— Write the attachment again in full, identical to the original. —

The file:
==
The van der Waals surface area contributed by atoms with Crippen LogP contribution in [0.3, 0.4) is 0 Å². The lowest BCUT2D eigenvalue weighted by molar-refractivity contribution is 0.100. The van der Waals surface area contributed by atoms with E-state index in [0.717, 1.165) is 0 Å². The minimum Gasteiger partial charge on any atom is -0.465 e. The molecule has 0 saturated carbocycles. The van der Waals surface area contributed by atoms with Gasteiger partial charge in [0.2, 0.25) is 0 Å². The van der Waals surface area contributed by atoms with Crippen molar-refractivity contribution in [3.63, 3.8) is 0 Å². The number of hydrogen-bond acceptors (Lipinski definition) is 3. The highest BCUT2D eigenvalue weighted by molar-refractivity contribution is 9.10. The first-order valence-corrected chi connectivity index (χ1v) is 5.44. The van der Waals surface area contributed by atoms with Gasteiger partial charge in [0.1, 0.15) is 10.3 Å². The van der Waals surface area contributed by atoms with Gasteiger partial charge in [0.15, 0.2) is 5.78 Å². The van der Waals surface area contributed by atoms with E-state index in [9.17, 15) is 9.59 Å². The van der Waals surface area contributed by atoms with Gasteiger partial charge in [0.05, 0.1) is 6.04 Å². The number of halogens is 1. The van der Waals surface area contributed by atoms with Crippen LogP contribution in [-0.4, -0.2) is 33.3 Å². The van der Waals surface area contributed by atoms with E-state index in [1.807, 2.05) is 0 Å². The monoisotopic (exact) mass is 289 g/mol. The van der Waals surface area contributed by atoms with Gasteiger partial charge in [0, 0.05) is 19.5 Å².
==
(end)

The van der Waals surface area contributed by atoms with Crippen LogP contribution in [0.3, 0.4) is 0 Å². The lowest BCUT2D eigenvalue weighted by molar-refractivity contribution is 0.100. The van der Waals surface area contributed by atoms with E-state index in [0.717, 1.165) is 0 Å². The minimum Gasteiger partial charge on any atom is -0.465 e. The molecule has 0 saturated carbocycles. The van der Waals surface area contributed by atoms with Gasteiger partial charge in [0.2, 0.25) is 0 Å². The van der Waals surface area contributed by atoms with Crippen molar-refractivity contribution in [3.63, 3.8) is 0 Å². The number of hydrogen-bond acceptors (Lipinski definition) is 3. The highest BCUT2D eigenvalue weighted by molar-refractivity contribution is 9.10. The first-order valence-corrected chi connectivity index (χ1v) is 5.44. The van der Waals surface area contributed by atoms with Gasteiger partial charge in [0.1, 0.15) is 10.3 Å². The van der Waals surface area contributed by atoms with Gasteiger partial charge in [0.15, 0.2) is 5.78 Å². The van der Waals surface area contributed by atoms with E-state index in [9.17, 15) is 9.59 Å². The van der Waals surface area contributed by atoms with Gasteiger partial charge in [0.05, 0.1) is 6.04 Å². The number of halogens is 1. The van der Waals surface area contributed by atoms with Crippen LogP contribution in [-0.4, -0.2) is 33.3 Å². The van der Waals surface area contributed by atoms with E-state index in [1.807, 2.05) is 0 Å². The monoisotopic (exact) mass is 289 g/mol. The van der Waals surface area contributed by atoms with Gasteiger partial charge in [0, 0.05) is 19.5 Å².